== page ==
10 Fascinating Facts About Austin’s Trees

Austin and nature go hand in hand like peas and carrots or campfire and marshmallows. In fact, 39 % of the city is covered by beautiful, majestic trees, ranking it among the cities with the largest and richest tree canopy in the US. Here are 10 things you almost certainly didn’t know about Austin trees.

10 Interesting Truths About Austin Trees 

Are you someone who always finds researching and reading about greenery fascinating? Then these quick facts about trees in Austin Texas will truly blow your mind!

  1. Austin has approximately 35 million trees.
  2. Austin trees replacement value is estimated at $18 billion.
  3. The tree canopy covers 39 % of Austin city.
  4. Trees in Austin store about 7 million tons of carbon dioxide, which is valued at $250 million.
  5. Austin’s urban tree canopy has been found to reduce the cost of residential energy by close to $ 20 million per year.
  6. Austin’s trees remove 1, 250 tons of air pollution every year with an estimated value of $ 2.9 million.
  7. Trees in Austin Texas reduce surface water runoff by approximately 70 million cubic feet per year.
  8. Austin boasts more than 55 species of trees.
  9. About 59 % of trees in Austin have a diameter of less than 5 inches.
  10. About 88 % of trees in Austin are native to Texas.

What Are The Most Common Trees In Texas?

Live oaks are the most common trees in Texas. They grow up to 40 feet tall, and under ideal conditions, they can live for over 100 years, some surviving up to 500. Here are more trees that are native to Texas:

  • Cedar elm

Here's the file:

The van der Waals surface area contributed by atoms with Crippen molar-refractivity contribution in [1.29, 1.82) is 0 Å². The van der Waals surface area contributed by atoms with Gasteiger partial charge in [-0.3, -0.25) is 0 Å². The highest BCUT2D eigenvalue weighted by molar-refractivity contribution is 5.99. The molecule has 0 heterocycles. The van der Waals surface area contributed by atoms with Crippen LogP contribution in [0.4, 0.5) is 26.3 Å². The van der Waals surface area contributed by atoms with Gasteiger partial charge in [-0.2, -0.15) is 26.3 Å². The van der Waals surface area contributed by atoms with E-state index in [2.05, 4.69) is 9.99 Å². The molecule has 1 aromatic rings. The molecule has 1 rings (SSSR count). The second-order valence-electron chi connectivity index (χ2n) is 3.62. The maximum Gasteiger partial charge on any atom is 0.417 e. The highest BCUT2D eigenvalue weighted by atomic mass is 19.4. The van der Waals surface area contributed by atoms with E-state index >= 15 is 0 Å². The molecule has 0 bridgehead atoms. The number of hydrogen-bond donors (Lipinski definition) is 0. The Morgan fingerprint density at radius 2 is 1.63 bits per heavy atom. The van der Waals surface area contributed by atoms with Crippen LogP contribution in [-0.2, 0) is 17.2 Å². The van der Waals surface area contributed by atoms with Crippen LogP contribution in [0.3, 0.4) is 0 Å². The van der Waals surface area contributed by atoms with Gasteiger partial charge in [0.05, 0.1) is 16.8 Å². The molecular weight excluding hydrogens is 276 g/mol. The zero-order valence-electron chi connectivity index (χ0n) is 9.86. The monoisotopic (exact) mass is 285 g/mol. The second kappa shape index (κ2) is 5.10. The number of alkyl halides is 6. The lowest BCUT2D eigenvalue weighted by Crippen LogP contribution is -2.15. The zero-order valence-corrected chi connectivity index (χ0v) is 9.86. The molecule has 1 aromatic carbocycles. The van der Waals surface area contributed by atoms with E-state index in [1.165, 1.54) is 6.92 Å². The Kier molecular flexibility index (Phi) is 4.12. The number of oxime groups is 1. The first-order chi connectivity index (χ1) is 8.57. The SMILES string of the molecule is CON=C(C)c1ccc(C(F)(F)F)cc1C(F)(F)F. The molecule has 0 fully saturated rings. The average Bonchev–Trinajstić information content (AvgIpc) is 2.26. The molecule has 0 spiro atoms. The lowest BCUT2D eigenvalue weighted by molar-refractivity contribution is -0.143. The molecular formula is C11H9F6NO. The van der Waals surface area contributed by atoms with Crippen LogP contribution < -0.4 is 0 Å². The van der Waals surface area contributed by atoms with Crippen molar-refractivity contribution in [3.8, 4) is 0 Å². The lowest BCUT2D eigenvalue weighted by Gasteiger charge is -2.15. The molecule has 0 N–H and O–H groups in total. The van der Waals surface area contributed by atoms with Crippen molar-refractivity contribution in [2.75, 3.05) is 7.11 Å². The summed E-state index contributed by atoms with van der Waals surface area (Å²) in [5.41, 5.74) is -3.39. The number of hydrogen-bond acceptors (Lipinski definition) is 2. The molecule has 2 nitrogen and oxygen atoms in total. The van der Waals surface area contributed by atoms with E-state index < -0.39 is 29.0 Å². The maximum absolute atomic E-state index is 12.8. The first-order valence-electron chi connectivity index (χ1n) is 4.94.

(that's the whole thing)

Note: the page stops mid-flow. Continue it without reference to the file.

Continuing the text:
Cedar elms are second in popularity in Texas, and like live oaks, they too can live for many, many years. They can reach anywhere between 50 and 80 feet high but pruning can help keep the trees a third or two-thirds of this height for homeowners with smaller yard spaces.  

  • Texas Ash

Like the live oak, Texas ash grows up to a height of 40 feet. However, it has a relatively short lifespan, and only lasts 15 years, and if you are lucky, 20 years. To extend the life of a Texas ash tree, plant it in deep fertile soil and apply fertilizer at least three times a year. 

  • Black Cherry 

If you are looking for something that grows really fast, then black cherry could be a viable option. While the tree does not grow any taller than 45 feet, it produces high quality wood that is usually used to make toys and furniture. Black cherry is easy to grow and survives best in moist areas where the soil alkalinity is more moderate. 

  • Shumard Oak

Shumard oak is yet another fast growing tree loved by Texans. It is relatively flood tolerant and drought resistant and if taken good care of, it can grow up to 90 feet tall and live well over 100 years. This tree prefers deeper soils but can grow in a wide range of soils including clay, sandy, caliche, or lime-stone based. 

What Are The Worst Trees To Plant? 


Siberian elms are the worst trees to plant in Texas. Not only are they vulnerable to Dutch elm disease but also suffer from severe leaf beetle manifestation each year. They also have weak wood, putting them at risk of wind damage. Here are more tree species you should absolutely avoid:

  • Black walnut 

While black walnut produces quality wood for furniture, it also secretes toxins that kill nearby vegetable gardens and flowers. That’s not all; come fall, this tree drops fruits with hard seeds, which can be a nuisance to clean up. 

  • Bradford Pear

Bradfords grow fast and produce beautiful white flowers during spring. Quick growth, however, equals weak wood, meaning, the tree can easily topple over during windy weather. Also, those white flowers look inviting, but their smell is not (some people say Bradford pear flowers smell like dirty diapers!)

  • Cottonwood

Cottonwood trees look good but they are certainly not a good investment. Why? First, they have a short lifespan, and second, they are weak and vulnerable to wind damage. Also, the cottony seeds produced by the tree pile up on everything and can clog air conditioners and gutters. 

Tree Service Removal Overview

There is a lot to love about Austin’s trees, and if you live here and wish to spruce up your yard, this post could be all you need. We have listed a few tree species that do well in Texas and a few that you may want to avoid to give you a kick start. And in case you need help in tree trimming, pruning, or removal in the future, you can bank on our professional services.

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